In 1885, Mr. Childers, then Chancellor of the Exchequer, proposed to increase the tax against the Scotch and Irish by imposing an additional duty of 1s. per gallon on spirits, leaving the beer of England untouched. He, of course, hoped to carry his Budget by the overwhelming English vote, but, fortunately, the Scotch and Irish members, on that occasion, stood together, and the Liberal Government was turned out.
That the unfairness, previously, was gross enough is evident from the following figures taken from the Economist of 2nd May, 1885:- ‘Taking the official estimates of the three divisions, we have the following, which shows the revenue per head which each contributes by its consumption of spirituous liquors:-
Beer and Spirits.
Revenue per head
£ S. D.
0 10 5
1 3 4
0 17 6
Here, then, we find, that, while England pays 10s. 5d. per head, Scotland pays 23s. 4d., and Ireland 17s. 6d. per head, the chief reason, of course, being, that spirits, which are the common drink of the Scotchman and the Irishman, are taxed at a far higher rate than the beer which is the common drink of the Englishman.’ Even Mr. Goschen shows the same unfairness towards the weaker countries, for he contrived last year to impose an additional duty of sixpence per gallon on spirits, while leaving the Englishman’s beer untouched.
A Parliamentary Committee is now engaged upon an enquiry into the relative taxation of the three kingdoms, and their Report will, it is hoped, furnish figures which are not at present to be easily extracted from the Blue Books. Perhaps the most complete statement of Scotland’s financial position is to be found in a very able and moderate Paper, contributed by ‘a well-known financier’2 (who has, however, preserved his incognito) to the Scottish Review of October, 1887, under the title of ‘The Union of 1707 viewed financially.’ ‘We prefer,’ he says, ‘to take the Union at the highest value which its most enthusiastic admirers can possibly place upon it, and to regard it as a measure of the utmost advantage both to Scotland and to England; but while doing so, we shall show, what many Scotchmen little dream of, that a price is being annually paid by the former country to the latter for the boon – a price partly paid in hard cash, the amount of which it is possible with more or less certainty to approximate, but partly also in disabilities and deprivations which have followed as direct consequences of the Union, and which have entailed, and continue annually to entail, upon Scotland a vast pecuniary loss which marks but cannot measure certain lamentable social evils from which Scotland suffers.’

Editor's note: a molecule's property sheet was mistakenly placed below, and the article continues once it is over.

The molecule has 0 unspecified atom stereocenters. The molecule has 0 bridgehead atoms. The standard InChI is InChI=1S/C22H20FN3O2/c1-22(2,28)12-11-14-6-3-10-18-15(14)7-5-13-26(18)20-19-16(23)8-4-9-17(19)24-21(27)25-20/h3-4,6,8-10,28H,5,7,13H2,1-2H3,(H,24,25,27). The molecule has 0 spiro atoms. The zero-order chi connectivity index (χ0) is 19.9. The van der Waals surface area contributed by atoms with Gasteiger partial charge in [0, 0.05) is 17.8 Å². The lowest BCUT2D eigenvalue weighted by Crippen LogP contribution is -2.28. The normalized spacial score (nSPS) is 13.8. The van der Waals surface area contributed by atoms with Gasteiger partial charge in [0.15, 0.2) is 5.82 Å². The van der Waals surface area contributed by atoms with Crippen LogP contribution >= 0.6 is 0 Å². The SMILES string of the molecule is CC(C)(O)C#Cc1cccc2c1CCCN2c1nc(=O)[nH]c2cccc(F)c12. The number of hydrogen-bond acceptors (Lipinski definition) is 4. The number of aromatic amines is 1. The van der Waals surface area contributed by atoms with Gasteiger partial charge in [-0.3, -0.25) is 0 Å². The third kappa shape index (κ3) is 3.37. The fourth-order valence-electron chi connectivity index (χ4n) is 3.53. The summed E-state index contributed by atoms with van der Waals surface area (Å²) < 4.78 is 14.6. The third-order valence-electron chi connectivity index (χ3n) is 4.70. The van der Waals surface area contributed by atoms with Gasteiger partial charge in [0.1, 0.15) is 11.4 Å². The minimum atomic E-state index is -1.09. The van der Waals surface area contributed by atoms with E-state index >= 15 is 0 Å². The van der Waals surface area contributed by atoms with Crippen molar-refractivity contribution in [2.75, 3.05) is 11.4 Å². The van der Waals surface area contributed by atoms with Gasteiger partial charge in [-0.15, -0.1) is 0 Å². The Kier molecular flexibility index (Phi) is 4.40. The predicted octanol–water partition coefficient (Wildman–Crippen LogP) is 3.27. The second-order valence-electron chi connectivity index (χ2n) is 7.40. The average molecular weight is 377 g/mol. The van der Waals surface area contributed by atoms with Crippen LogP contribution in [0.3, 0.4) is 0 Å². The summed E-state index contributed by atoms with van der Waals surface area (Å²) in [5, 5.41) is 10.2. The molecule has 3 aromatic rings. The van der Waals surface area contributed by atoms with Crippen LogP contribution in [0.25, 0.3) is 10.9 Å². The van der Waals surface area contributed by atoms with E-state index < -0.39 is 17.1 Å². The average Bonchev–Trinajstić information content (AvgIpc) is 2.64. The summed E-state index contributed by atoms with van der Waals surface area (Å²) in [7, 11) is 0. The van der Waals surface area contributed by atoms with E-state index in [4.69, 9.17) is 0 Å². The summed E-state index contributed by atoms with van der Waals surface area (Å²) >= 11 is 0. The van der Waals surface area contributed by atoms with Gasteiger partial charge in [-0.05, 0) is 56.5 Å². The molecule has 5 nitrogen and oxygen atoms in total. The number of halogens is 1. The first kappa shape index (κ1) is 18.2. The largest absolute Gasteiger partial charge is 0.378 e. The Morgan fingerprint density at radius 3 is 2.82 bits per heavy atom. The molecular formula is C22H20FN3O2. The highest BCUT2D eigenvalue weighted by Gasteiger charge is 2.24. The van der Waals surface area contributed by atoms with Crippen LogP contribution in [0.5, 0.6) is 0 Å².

I can give but a brief summary of the figures in which the annual losses suffered by Scotland are clearly brought out.
1. Scotland contributes a disproportionately large share of Revenue to the Imperial Exchequer. According to the census of 1881, Scotland’s population is 10.6 per cent. of that of the whole United Kingdom, while the gross Revenue of the whole according to the return for 1884-5 was –
Population per cent.
Taxation per head.
£2 1 1
England and Wales, Isle of Man, and small dependencies
£2 2 3
1 11 3
2 5 8
£2 1 13
Ireland, according to her population in 1881, ought to contribute 14.6 of the gross Revenue of the United Kingdom, but only gave 10.5. The deficit of 4.1 is unequally borne by the people of England and Scotland in the proportions of 20 per cent. and 80 per cent. respectively, or 1s. 2d. and 4s. 7d. per head, so that Scotland contributes to the Imperial Exchequer an annual sum more than the amount proportionate to her population, not far short of
2. Excluding the burdens of the National Debt, and foreign and local expenditure, the charges on the Consolidated Fund, on account of the Civil List, for Annuities and Pensions, Salaries and Allowances, Courts of Justice and Miscellaneous, amounted for 1886-7 to
Of which, according to population, Scotland should have received
Scotland only received, however
Being less than her due proportion by over
3. The Army and Navy charges in the Budget for 1886-7, amounted to £31,226,000, of which the proportion of charges for the Army in the United Kingdom, of 93,758 officers and men, with 294 field guns, amounted to about £8,319,000. The proportion of this force, which, according to her population, should have been maintained in Scotland, was little short of 10,000 men; but in place of this, it was only 3,987, depriving Scotland of an expenditure of probably £500,000 but say only
4. As regards the Navy, it is well known that the great bulk of the expenditure upon dockyards, naval and victualling yards, and the provisions for the materiel and armament of the fleet, goes to the more favoured portion of the Island – an extremely low estimate of what Scotland ought to, but does not receive being
5. The expenditure upon the Civil Services amounted to the enormous sum of
Of which, according to population, Scotland should have received
The following were the sums allocated to Scottish purposes:-
Public Works and Buildings
Law and Justice
Education, Science, and Art
Non-effective and Charitable Services
A deficiency of fully
6. The expenditure on Customs and Inland Revenue was
Of which, according to population, Scotland should have received
Roughly speaking, Scotland received only about
A further deficiency of above
7. The Post and Telegraph and packet Service for the United Kingdom absorbed
Of which Scotland’s share, according to population, should have been
While Scotland’s requirements were moderately stated at only
Leaving her again a loser by upwards of